Oscars host Chris Rock opened the 88th Academy Awards by declaring Hollywood is "racist" and admitting he considered boycotting the ceremony because of the absence of black acting nominees.
The comedian, who welcomed the audience in the Dolby Theatre to the "white People's Choice Awards", said: "This is the wildest Oscars to host because there are no black nominees.
"People told me, 'Chris, you should boycott, you should quit'."
"How come only unemployed tell you to quit something? No-one with a job tells you to quit. I thought about quitting, I thought about it real hard but then I thought they are going to have the Oscars anyway and the last thing I need is to lose another job to Kevin Hart."
Dressed in a white tuxedo jacket and black bow tie, he joked about the fact Spike Lee, Will Smith and Jada Pinkett Smith all boycotted the ceremony over the absence of black nominees in the acting categories.
He added: "This year things will be a little different, the In Memoriam package will be black people shot by the cops on their way to the movies.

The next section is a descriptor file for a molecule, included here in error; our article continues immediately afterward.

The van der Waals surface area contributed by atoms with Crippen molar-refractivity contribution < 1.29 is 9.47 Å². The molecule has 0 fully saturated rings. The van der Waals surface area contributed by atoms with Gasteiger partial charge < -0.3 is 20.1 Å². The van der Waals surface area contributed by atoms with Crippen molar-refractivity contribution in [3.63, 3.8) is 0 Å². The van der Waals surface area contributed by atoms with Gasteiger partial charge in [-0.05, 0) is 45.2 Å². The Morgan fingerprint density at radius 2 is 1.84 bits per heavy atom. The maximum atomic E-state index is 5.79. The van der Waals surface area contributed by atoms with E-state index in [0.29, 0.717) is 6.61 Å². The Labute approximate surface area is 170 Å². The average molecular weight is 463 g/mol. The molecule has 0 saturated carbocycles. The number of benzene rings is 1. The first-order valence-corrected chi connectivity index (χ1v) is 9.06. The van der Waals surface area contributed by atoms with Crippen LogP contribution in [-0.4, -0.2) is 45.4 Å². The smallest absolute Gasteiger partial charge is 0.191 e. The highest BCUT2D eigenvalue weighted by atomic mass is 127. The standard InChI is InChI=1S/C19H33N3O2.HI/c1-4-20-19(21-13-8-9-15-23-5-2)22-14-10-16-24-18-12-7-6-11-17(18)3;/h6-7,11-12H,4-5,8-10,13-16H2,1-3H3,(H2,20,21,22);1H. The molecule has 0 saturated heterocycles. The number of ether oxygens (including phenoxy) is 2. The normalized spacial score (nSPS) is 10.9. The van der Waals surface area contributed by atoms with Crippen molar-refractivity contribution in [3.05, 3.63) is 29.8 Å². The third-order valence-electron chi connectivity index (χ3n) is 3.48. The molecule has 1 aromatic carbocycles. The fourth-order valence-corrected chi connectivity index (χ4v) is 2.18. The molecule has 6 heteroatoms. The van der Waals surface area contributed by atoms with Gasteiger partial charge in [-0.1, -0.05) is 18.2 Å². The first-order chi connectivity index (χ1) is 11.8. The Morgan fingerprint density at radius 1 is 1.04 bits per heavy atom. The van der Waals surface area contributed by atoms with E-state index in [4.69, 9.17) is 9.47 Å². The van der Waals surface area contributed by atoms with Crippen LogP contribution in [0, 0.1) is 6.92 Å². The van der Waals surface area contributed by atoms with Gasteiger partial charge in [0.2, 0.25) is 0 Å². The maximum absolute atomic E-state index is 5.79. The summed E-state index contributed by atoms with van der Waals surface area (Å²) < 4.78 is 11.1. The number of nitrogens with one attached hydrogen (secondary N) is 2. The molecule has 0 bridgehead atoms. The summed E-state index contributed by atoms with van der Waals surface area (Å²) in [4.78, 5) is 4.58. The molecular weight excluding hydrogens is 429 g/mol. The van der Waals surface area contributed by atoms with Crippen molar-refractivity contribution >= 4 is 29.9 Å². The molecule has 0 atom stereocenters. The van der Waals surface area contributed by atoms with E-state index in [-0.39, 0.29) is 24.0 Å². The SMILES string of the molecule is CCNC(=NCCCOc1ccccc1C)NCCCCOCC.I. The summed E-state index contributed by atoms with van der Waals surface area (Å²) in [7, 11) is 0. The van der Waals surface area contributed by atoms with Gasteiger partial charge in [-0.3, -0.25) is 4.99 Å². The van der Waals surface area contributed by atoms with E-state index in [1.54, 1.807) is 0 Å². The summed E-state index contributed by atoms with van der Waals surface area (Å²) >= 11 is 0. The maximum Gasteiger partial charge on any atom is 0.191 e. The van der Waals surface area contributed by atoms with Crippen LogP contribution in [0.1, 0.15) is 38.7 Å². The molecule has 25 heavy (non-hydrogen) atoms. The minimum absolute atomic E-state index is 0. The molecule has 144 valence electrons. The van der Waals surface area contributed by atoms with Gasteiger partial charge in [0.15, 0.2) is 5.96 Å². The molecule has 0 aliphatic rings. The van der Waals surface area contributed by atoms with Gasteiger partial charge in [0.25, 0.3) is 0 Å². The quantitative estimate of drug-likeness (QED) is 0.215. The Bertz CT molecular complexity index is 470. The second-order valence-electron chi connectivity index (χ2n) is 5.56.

"Yes, I said it. If you want black nominees every year you need to have black categories, there is no real reason to have a man and woman category in acting. There is no reason, it's not track and field, you don't have to separate them.
"Robert De Niro never said: "I had better slow this acting down so Meryl Streep can catch up."
"Everyone wants to know is Hollywood racist? You have to go at it the the right way. Is it burning-cross racist? Fetch-me-some-lemonade racist? No. It's a different kind of racist."
He continued: "Is Hollywood racist? You're damn right it's racist but it's sorority racist.
"We like you Rhonda but you're not a Kappa." That's how Hollywood is but things are changing."
He also called for black actors to receive the same opportunities as white actors, saying: "It's not about boycotting anything, we want opportunities.
"We want to get the same opportunities and not just once. Leo gets a great part every year, people get great parts all the time."
The first Oscar of the evening went to Spotlight, the story of how the Boston Globe newspaper exposed abuse by Roman Catholic clergy. The film picked up the best original screenplay gong, which was collected by co-writers Tom McCarthy, who also directed the film, and Josh Singer.
The Oscar for best adapted screenplay went to The Big Short, a film about greed and the collapse of the housing market. It was collected by Adam McKay, who also directed the film, and his writing partner Charles Randolph.